Having once served the RAF this 1952 Series I now belongs to a former Air Training Corps member, and he's very proud indeed
Words and Photography by Lara Platman.
The Royal Air Force is the oldest independent air force in the world. Since its formation in 1918 the RAF has taken a significant role in British military history, in particular in the Second World War where it fought its most famous campaign, the Battle of Britain.
Since then the RAF has maintained quite a few Land Rovers and anoperational fleet of various types of mainly fixed-wing aircraft including: fighter and strike aircraft, airborne early warning and control aircraft, aerial refuelling aircraft and strategic and tactical transport aircraft.
I visited the inaugural Land Rover Legends show at Bicester Heritage earlier this year and caught up with Malcolm Monroe, who has a big connection with both the RAF and Land Rovers. He was a member of the Air Training Corps and has family members who served in the Great War as medical officers and Illustration staff and his father also served in the RAF.
Malcolm has owned Land Rovers since 1982 and was lucky to find his current model, one of 622 that were dispatched on the last batch of the 80-inch Series I that went to the RAF. To be exact it is No. 195101953, a 2.0-litre Glider Tow Land Rover. It was first built on January 2, 1952, and dispatched to the RAF a week later.
Malcolm bought it as a recommissioned barn find rebuild from Lakeside Garage, Stroud, in 2011. Largely complete, the previous spread bore 1955cc engine has since been replaced with an earlier – and correct – siamese bore 1997cc unit. The gearbox is a military replacement, which Malcolm has just rebuilt, too. Much of the car was in original condition when Lakeside began work on the vehicle but there one or two things Malcolm had to put right.
A stainless petrol tank is now fitted along with correct-pattern side screens and doors. The incorrect ‘lights behind the grille’ is believed to be an ex-MoD replacement; as with many such vehicles, few replacement parts or panels are as supplied. The rear floor was missing, as it had later been converted to tow gliders prior to demob in about 1968.
The bulkhead has been replaced with a correct ex-MoD item with new electrics, using replacement period lamps added front and back. New Exmoor Trim hood and seats have been recently added as the vehicle has been brought back into regular use.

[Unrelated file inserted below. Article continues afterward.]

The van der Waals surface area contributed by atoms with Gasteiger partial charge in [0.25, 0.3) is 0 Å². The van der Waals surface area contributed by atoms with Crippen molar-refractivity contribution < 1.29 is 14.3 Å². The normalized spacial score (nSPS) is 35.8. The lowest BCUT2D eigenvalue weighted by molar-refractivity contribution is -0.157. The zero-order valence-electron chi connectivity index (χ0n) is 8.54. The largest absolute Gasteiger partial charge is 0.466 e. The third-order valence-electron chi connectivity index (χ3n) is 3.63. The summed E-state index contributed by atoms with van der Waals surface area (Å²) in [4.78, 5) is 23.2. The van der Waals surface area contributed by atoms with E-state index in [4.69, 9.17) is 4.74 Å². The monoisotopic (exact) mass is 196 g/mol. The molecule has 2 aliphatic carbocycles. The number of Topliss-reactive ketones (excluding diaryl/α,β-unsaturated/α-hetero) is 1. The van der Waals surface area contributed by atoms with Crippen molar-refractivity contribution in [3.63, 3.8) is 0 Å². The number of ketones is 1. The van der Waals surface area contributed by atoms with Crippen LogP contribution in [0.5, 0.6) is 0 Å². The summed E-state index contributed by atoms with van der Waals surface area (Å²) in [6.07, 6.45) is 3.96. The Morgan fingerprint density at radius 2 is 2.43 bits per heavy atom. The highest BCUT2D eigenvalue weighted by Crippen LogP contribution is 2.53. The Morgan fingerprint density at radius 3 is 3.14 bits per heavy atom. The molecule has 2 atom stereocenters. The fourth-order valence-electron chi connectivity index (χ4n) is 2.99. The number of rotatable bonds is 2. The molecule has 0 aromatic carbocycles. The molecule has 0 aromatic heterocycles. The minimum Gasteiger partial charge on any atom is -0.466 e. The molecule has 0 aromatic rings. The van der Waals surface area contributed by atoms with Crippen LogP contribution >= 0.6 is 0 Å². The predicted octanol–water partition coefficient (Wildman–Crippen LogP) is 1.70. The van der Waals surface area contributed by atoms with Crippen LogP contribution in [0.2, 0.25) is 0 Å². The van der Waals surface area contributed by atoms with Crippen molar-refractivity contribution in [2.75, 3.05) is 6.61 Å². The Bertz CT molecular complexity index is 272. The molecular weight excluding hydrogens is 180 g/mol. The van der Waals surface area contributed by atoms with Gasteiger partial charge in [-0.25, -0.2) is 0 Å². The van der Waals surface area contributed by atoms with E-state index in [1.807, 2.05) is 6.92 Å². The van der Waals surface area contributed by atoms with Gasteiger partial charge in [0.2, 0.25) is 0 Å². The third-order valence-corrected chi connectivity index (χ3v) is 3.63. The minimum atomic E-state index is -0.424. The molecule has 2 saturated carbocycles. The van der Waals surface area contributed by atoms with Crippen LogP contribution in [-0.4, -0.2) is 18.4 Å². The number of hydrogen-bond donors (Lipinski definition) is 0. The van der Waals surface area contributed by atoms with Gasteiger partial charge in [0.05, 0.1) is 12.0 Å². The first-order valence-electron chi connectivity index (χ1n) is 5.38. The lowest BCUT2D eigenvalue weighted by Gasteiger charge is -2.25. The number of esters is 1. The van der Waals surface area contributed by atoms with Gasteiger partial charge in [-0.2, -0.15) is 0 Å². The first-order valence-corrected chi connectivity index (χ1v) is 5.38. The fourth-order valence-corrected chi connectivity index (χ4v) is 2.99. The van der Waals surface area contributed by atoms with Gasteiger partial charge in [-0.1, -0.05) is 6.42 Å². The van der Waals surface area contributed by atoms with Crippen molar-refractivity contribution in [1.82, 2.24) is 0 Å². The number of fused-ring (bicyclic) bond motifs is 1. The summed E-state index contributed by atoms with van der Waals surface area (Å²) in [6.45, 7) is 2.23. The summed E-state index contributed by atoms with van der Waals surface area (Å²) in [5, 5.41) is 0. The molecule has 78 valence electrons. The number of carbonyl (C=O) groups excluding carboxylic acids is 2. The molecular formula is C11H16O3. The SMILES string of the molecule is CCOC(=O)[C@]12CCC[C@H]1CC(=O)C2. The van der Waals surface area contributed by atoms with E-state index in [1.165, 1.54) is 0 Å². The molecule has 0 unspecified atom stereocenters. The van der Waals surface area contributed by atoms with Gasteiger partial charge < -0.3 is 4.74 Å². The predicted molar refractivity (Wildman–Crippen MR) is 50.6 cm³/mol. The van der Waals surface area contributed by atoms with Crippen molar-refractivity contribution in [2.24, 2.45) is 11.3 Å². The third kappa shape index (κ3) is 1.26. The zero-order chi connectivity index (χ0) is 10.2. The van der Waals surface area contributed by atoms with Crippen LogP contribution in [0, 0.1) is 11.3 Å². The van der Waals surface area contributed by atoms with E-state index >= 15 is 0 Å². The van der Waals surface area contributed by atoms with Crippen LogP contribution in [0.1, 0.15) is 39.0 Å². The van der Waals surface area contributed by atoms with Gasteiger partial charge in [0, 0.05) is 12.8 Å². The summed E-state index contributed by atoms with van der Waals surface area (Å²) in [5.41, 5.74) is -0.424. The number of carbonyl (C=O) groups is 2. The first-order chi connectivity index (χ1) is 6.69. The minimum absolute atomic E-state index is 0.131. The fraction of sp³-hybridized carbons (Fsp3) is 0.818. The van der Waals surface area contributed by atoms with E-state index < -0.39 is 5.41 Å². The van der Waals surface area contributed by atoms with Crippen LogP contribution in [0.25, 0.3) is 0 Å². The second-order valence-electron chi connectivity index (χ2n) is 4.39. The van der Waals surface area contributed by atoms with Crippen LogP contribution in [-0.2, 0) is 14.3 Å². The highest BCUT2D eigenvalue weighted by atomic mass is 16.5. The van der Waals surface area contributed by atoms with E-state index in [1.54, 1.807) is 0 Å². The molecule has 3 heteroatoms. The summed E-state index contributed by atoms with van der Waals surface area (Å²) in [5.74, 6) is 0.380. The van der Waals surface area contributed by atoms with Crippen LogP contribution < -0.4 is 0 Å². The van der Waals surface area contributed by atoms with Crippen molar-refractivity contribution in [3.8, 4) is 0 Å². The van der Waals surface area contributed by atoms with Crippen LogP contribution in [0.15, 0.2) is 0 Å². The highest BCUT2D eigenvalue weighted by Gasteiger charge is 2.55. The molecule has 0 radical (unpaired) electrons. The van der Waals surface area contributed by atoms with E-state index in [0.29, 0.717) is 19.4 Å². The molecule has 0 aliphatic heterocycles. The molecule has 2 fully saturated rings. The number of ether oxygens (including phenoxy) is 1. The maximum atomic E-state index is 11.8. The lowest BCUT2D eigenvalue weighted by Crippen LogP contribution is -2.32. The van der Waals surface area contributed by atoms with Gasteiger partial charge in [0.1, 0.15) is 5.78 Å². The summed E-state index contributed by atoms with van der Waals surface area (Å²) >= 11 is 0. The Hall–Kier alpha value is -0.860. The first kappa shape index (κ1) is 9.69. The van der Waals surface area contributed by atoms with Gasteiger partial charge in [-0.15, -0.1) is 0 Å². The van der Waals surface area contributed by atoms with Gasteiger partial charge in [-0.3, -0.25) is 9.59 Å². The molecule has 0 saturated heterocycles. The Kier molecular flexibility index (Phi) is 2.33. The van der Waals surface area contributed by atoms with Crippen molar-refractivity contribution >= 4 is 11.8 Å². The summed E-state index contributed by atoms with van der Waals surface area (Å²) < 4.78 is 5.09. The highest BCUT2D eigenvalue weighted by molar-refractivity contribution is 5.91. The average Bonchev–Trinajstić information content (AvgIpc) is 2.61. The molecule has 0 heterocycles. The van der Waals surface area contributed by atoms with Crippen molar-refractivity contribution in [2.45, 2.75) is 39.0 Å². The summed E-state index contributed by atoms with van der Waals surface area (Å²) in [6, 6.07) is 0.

After the engine refit and chassis repaint, Malcolm continues his passion for the restoration of this vehicle.
A genuine car with original civil 1968 registration, history compiled from DVLA records show four previous ex-MoD owners. Malcolm picks up the story: “Unfortunately much of the early records of ex-RAF Land Rovers have been lost in time, unlike many army examples of the same period, so detailed information of the many base allocations within the RAF from 1952 up to the early sixties are unknown.”
Much of the original paint of the upper body was stripped, obliterating any tell-tale marks. “It is quite likely that at some later stage in its unusually long career in the RAF, this vehicle saw use as an Aircraft Crash Tender,” says Malcolm.
Given the likely replacement by better-equipped Series II vehicles, many like this Series I were converted to lighter glider-towing duties on the various air training squadrons across the UK where glider flying was undertaken.
The actual glider towing only involved fetching and recovering gliders on and off the airfield – in no way were these vehicles used to tow gliders into flight. This was done mainly by light aircraft or more usually by very large winches placed at the end of the airfield.
“A pair of steel supports in the rear tub indicate that possibly a winch or towing frame was positioned to aid this recovery process. As yet I have not found images to support this, however, I replaced the floor with external ply and decked for safety.”
It took seven years for Malcolm to restore and while for the most part he has made every effort to put his pride and joy back to original standing, there are one or two exceptions.
“No one drove a specific vehicle in the RAF and as they wouldn’t have time to know who had the key for each one, there was simply an on-off switch. I have fitted another immobilising switch and fitted a key, but it’s hidden very discreetly,” he confesses.
Here at the Land Rover Legends show at Bicester Heritage, it seemed only right to shoot his beloved Series I next to a Tiger Moth.
“After you had done your glider training you would fly a Tiger Moth but I never had the chance. These single engine biplanes would often tow gliders in the air and it was a majestic sight. While I may not have achieved that one dream of mine, I have at least achieved another – seeing my Land Rover in LRM, my favourite magazine,” grins Malcolm.